Professor Morris Jastrow, Jr., in his work The Religion of Babylonia and Assyria (1898, pp. 699-701), says regarding this: “In the ancient world, prior to the rise of Christianity, Egypt, Persia, and Greece felt the influence of the Babylonian religion. . . . In Persia, the Mithra cult reveals the unmistakable influence of Babylonian conceptions; and if it be recalled what a degree of importance the mysteries connected with this cult acquired among the Romans, another link will be added connecting the ramifications of ancient culture with the civilization of the Euphrates Valley.” In conclusion he refers to “the profound impression made upon the ancient world by the remarkable manifestations of religious thought in Babylonia and by the religious activity that prevailed in that region.”
Babylon’s religious influence is traced eastward to India in the book New Light on the Most Ancient East, by archaeologist V. Childe (1957, p. 185). Among other points he states: “The swastika and the cross, common on stamps and plaques, were religious or magical symbols as in Babylonia and Elam in the earliest prehistoric period, but preserve that character also in modern India as elsewhere.” Thus, ancient Babylon’s religious influence spread out to many peoples and nations, much farther and with greater potency and endurance than did her political strength.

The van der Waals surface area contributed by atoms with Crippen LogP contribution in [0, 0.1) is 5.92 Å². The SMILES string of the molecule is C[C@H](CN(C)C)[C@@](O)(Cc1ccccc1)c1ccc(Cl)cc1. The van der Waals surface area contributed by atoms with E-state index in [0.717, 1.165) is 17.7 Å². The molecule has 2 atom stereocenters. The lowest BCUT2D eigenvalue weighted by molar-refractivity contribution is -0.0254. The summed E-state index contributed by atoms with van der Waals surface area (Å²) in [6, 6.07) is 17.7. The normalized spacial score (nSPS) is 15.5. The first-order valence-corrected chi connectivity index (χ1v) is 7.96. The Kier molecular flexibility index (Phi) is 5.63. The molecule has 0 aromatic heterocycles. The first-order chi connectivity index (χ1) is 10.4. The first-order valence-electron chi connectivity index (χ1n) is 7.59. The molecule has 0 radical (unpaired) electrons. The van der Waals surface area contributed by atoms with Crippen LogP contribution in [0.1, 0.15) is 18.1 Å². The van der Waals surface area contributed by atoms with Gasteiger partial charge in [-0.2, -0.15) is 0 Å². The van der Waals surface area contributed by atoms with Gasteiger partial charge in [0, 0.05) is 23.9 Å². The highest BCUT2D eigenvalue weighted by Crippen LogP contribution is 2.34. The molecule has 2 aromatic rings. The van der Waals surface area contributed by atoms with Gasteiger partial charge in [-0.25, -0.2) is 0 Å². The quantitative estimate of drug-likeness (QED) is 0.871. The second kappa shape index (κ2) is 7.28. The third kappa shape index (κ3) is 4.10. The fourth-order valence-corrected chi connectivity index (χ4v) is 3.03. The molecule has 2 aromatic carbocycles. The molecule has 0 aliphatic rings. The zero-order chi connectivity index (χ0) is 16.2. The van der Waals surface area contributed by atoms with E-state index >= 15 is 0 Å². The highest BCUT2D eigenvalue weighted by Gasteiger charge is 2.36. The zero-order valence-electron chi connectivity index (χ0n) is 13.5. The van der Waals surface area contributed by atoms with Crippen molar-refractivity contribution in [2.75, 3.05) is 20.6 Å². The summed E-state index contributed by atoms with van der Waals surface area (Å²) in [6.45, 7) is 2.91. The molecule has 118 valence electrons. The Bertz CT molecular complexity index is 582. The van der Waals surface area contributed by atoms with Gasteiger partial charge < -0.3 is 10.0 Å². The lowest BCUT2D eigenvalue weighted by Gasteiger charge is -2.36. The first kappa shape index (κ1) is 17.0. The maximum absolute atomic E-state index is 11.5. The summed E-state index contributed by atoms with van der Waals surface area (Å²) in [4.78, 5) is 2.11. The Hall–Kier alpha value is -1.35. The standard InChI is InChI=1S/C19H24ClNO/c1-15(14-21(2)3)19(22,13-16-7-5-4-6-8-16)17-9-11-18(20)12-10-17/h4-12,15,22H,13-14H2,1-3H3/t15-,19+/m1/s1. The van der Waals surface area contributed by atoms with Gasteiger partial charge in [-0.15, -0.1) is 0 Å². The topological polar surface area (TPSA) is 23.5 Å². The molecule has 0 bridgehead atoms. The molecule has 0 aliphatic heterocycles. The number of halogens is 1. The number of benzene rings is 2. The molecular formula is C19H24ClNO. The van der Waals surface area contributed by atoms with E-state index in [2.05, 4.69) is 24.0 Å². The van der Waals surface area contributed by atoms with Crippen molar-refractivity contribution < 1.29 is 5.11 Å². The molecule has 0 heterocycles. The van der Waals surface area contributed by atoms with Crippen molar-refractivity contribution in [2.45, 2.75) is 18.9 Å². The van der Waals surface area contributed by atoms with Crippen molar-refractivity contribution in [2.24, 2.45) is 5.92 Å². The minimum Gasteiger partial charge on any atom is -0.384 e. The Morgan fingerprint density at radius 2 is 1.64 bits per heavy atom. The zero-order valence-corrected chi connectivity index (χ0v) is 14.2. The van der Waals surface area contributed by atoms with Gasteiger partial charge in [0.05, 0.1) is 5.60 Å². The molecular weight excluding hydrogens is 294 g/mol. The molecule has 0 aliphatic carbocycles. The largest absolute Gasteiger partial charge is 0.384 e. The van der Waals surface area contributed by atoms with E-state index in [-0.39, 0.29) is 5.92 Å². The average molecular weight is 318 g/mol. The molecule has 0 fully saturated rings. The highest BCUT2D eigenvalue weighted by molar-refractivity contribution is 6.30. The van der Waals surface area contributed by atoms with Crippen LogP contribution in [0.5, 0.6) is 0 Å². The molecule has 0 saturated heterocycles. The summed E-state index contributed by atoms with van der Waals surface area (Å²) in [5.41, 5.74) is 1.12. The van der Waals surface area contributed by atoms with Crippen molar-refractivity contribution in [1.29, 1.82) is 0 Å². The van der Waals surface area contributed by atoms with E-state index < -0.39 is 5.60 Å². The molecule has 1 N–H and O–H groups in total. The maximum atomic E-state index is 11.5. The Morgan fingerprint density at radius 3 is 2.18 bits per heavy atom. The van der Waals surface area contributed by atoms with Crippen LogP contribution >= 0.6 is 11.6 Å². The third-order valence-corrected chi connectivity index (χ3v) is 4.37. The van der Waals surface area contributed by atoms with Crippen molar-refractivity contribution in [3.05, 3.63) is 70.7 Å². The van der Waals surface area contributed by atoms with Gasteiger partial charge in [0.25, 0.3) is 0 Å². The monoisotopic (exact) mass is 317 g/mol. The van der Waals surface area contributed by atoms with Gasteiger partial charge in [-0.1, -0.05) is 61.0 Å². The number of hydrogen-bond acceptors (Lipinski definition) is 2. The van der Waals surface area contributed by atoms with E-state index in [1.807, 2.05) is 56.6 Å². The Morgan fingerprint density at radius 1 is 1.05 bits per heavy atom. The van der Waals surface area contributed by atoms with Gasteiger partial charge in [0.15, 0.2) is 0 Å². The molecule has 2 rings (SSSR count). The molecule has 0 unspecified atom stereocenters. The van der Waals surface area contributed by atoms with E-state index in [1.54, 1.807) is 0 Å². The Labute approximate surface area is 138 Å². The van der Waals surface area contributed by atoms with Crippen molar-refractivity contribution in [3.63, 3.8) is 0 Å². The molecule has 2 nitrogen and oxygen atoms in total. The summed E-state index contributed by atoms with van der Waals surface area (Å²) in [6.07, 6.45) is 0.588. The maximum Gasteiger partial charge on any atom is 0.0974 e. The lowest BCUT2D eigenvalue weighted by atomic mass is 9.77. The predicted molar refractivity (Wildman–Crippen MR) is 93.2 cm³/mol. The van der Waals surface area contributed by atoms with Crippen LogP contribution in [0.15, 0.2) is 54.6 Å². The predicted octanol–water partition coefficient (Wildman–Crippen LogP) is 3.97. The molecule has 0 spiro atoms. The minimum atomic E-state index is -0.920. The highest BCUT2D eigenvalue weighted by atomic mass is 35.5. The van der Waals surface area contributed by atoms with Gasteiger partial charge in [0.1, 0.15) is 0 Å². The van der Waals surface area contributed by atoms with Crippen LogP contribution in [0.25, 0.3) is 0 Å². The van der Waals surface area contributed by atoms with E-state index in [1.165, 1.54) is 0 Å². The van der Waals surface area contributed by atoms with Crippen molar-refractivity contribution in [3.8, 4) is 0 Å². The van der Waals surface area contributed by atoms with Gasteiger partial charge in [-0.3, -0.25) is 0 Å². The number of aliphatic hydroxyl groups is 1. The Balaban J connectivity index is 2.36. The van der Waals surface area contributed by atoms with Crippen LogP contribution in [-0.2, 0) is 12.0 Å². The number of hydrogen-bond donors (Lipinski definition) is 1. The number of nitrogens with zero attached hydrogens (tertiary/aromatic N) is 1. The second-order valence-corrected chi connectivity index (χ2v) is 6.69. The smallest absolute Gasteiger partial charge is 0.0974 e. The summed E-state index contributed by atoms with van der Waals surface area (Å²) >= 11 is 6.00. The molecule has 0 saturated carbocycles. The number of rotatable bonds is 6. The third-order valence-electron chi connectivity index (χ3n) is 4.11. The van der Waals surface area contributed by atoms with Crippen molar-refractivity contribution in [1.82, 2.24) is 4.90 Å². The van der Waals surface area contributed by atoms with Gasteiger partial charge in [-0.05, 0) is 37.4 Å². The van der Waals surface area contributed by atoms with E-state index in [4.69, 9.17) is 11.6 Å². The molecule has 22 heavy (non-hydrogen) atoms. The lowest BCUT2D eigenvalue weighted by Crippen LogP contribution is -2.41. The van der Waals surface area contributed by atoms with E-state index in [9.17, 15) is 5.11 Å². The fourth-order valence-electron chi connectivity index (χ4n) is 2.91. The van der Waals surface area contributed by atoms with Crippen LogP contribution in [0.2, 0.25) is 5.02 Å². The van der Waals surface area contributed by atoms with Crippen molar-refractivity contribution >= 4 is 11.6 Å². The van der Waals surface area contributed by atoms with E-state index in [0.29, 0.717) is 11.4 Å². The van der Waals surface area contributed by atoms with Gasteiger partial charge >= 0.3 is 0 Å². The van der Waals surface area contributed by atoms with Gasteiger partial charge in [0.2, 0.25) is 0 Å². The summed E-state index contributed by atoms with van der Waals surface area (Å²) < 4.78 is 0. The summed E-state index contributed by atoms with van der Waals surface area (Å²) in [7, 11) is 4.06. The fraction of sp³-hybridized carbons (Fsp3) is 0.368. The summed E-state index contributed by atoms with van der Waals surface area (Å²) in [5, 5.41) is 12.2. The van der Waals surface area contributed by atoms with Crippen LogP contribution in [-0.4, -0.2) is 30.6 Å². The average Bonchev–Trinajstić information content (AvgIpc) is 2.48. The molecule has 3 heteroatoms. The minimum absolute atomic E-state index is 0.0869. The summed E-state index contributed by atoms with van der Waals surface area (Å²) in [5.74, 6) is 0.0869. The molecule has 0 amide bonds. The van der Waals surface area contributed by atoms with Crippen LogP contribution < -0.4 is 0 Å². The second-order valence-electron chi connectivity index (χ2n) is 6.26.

Like mystic Babylon, the ancient city of Babylon, in effect, sat on the waters, located, as it was, astride the Euphrates River and having various canals and water-filled moats. (Jer 51:1, 13; Re 17:1, 15) These waters served as a defense to the city, and they provided the thoroughfares upon which ships brought wealth and luxuries from many sources. Notably, the water of the Euphrates is depicted as drying up prior to Babylon the Great’s experiencing the wrath of divine judgment.—Re 16:12, 19.